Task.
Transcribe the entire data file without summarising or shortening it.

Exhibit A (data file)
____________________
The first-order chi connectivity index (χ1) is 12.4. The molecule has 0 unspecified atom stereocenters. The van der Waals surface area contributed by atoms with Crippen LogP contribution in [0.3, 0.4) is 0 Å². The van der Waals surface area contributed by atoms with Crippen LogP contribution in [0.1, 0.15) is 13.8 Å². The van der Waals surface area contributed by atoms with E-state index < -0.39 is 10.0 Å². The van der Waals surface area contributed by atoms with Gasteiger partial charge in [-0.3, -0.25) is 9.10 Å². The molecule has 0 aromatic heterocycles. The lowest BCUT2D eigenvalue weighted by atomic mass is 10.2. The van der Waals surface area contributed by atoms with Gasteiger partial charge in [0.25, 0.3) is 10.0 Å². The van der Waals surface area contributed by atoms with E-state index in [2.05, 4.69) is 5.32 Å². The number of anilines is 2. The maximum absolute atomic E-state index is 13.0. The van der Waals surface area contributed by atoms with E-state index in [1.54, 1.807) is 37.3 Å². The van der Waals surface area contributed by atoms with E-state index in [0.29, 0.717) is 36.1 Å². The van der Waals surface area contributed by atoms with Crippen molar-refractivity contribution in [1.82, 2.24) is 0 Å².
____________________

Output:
The first-order chi connectivity index (χ1) is 12.4. The molecule has 0 unspecified atom stereocenters. The van der Waals surface area contributed by atoms with Crippen LogP contribution in [0.3, 0.4) is 0 Å². The van der Waals surface area contributed by atoms with Crippen LogP contribution in [0.1, 0.15) is 13.8 Å². The van der Waals surface area contributed by atoms with E-state index < -0.39 is 10.0 Å². The van der Waals surface area contributed by atoms with Gasteiger partial charge in [-0.3, -0.25) is 9.10 Å². The molecule has 0 aromatic heterocycles. The lowest BCUT2D eigenvalue weighted by atomic mass is 10.2. The van der Waals surface area contributed by atoms with Gasteiger partial charge in [0.25, 0.3) is 10.0 Å². The van der Waals surface area contributed by atoms with E-state index in [2.05, 4.69) is 5.32 Å². The number of anilines is 2. The maximum absolute atomic E-state index is 13.0. The van der Waals surface area contributed by atoms with E-state index in [1.54, 1.807) is 37.3 Å². The van der Waals surface area contributed by atoms with E-state index in [0.29, 0.717) is 36.1 Å². The van der Waals surface area contributed by atoms with Crippen molar-refractivity contribution in [1.82, 2.24) is 0 Å².